Alumni of the Month November 2011 Victor the Therapy Dog

The history of “Therapy Dogs” in care facilities is relatively recent. Ten years ago, almost all care facilities forbade animals. Now almost half have pet therapy programs. What became popular in Europe spread to the United States in the 1980’s.  Victor

Once again Last Door was on the cutting edge of what seemed to us, a logical addition to a program described as homelike and that offered care. Last Door has had a series of “Door Dogs” dating back to Snowball on Carnarvon Street in the mid-80’s up to Victor, our current incarnation. In between were several furry friends, Max the pug and a second Max the amazing little bulldog. There have also been a few residents’ pets who, facing potential homelessness, were also temporary residents of Last Door.

In the early days of Last Door, and in fact for many years, each resident went through his written Step One orally in group. This was an amazing and sometimes arduous process for the whole group. The benefits and practicality of that process waned over time but an interesting piece emerged. Many recovering addicts who remember sadness, confusion and even despair and fear as children also recalled their childhood friends, the family dog.  This friend in troubled times was a source of compassion, comfort and the unconditional love. Guys described feeling comforted when sitting with, hugging and talking with their pets who in the end, were often on their masters’ amends lists having loyally suffered neglect and abuse during their masters’ addictions.

Dogs, because of their social natures, often genuinely like people and choose to be around them. Often, they are aware of illness and sadness and WANT to provide companionship and comfort; they are both intuitive and compassionate. It is always a joy to see them detect sorrow and watch them lick tears away.

An Australian Ph.D student conducted an 18 month controlled study of a dog’s impact on a nursing home in Brisbane, Australia. She investigated the perceived levels of confusion, depression, fatigue, tension, and vigor of ninety-five elderly residents at three nursing homes foll owing the introduction of a visiting dog, a resident dog and no dog. In the group visited by the dog, she found reduced levels of fatigue. In the group who had this same dog residing with them she found a decrease in anxiety, confusion, depression, fatigue, and tension. Two months after the dog was removed, the benefits remained. (Crowley-Robinson – Applied Animal Behaviour Science 47: 1996.)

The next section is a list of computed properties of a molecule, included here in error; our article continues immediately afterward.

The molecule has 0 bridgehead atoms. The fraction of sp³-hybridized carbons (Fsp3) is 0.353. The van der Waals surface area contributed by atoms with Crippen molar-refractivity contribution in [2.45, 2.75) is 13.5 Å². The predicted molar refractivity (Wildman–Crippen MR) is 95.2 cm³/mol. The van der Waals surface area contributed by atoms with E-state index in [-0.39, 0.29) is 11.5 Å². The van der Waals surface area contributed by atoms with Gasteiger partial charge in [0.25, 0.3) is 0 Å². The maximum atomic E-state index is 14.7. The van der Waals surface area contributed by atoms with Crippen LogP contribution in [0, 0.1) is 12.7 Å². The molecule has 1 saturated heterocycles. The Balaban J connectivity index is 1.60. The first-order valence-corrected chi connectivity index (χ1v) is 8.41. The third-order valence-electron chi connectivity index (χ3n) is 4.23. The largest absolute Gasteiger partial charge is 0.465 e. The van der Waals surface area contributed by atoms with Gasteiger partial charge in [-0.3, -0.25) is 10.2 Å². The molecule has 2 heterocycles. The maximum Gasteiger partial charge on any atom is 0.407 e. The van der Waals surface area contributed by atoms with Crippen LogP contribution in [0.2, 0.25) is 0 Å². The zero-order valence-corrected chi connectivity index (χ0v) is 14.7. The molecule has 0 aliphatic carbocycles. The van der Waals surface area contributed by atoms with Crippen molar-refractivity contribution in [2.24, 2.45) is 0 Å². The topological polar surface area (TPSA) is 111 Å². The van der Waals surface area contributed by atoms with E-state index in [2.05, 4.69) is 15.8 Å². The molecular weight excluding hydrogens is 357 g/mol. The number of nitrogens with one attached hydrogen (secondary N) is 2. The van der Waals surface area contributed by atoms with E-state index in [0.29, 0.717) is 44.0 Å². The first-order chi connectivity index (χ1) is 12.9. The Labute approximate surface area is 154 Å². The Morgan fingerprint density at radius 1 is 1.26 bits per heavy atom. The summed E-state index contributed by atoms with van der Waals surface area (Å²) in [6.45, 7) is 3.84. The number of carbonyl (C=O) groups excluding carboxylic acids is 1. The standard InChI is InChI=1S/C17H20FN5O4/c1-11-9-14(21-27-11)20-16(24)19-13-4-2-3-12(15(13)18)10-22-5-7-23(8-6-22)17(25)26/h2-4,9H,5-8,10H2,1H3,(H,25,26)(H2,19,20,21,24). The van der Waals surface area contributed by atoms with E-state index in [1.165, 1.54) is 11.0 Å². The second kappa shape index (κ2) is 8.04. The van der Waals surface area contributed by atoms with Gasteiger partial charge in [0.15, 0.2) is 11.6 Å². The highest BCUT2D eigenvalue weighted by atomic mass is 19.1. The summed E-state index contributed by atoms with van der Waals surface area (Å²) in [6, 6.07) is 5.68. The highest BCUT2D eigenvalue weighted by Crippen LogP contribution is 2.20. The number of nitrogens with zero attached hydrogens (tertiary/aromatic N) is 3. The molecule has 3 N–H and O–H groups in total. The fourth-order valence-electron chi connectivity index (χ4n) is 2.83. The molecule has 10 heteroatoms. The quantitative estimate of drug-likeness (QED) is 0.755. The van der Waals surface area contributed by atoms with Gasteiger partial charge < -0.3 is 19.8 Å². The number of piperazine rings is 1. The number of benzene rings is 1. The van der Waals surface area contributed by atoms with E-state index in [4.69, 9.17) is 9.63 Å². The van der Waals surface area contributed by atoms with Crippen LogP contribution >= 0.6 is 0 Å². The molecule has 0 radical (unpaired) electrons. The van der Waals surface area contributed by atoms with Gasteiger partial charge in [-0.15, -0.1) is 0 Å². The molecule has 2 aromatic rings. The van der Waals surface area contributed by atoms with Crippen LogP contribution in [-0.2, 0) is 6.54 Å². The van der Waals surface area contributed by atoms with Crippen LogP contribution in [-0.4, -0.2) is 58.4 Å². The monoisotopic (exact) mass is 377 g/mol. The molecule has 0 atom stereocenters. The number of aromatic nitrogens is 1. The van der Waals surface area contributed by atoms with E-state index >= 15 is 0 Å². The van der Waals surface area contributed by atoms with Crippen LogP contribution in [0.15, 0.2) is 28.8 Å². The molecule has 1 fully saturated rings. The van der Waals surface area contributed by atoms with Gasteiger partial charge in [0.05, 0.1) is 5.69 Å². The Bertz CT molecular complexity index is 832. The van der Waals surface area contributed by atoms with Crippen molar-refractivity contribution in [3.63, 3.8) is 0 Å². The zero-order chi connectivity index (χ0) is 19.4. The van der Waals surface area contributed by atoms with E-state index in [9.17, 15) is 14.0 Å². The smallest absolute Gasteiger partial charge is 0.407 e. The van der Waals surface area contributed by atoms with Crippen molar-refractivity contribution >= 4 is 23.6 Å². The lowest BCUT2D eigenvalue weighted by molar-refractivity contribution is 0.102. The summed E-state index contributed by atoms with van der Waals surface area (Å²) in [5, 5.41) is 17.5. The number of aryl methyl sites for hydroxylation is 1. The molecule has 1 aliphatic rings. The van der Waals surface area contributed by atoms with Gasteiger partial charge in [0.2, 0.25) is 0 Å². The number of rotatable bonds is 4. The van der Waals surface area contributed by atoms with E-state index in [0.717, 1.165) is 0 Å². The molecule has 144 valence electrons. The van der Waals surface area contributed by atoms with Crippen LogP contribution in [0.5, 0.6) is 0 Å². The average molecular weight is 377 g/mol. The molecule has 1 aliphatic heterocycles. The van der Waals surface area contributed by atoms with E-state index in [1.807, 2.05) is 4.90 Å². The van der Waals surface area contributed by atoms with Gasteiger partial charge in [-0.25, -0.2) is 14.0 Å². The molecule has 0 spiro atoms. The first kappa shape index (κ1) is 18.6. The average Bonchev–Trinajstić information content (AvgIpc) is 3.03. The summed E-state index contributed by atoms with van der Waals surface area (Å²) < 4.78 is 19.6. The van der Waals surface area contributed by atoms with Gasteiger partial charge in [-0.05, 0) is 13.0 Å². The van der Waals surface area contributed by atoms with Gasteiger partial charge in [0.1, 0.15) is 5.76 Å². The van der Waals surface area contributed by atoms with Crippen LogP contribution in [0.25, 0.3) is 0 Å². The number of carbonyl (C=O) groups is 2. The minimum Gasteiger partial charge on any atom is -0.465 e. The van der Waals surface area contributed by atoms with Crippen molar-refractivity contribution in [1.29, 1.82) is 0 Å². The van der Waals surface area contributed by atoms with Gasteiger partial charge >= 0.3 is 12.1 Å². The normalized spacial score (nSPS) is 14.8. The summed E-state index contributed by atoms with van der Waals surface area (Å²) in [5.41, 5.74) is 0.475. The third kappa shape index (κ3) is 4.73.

Animals have long been recognized as being a positive force in the healing process. Dogs have acalming and therapeutic effect. They help people cope with the emotional issues related to their illness. They also offer physical contact with another living creature, something that is often missing. They always invoke pleasant memories of past pets. Best of all, they divert a person’s attention from the pressing problems of the day.

Everyone benefits from the mere presence of these canine health care providers, residents, visitors, and staff. When Therapy Dogs walk the floors of a long term facility, it is often a challenge to separate the furry, four-legged therapists from the staff so that they can perform their special magic upon the residents; that’s okay, because therapy dogs provide a much needed break from the routine and stresses of working in a long term facility environment.

While we cannot unequivocally state that Victor has loved all people at all times, we can definitely see his affect on the lives of the Door Boys. Invariably conversations with alumnus turn to Victor…how is he? Is he still there? There is always a story and some laughs around something Victor did when they were at the Door. And so….the “Victor stories” are a foundational piece of recovery at the Door. Despite the messes, the barking and running away and sometimes the biting, our Door dogs have, and still do play a steadfast, pivotal role in life and recovery at the Door.

We’re not big on “therapy” so let’s just say they are our Recovery dogs. Eventually, but hopefully not this year, Victor will pass as have Snowball and the “Maxes”.  His spirit will live on in our stories and the love and companion ship he has given so many guys seeking recovery.

From the Door Boys – Thanks Victor for being there!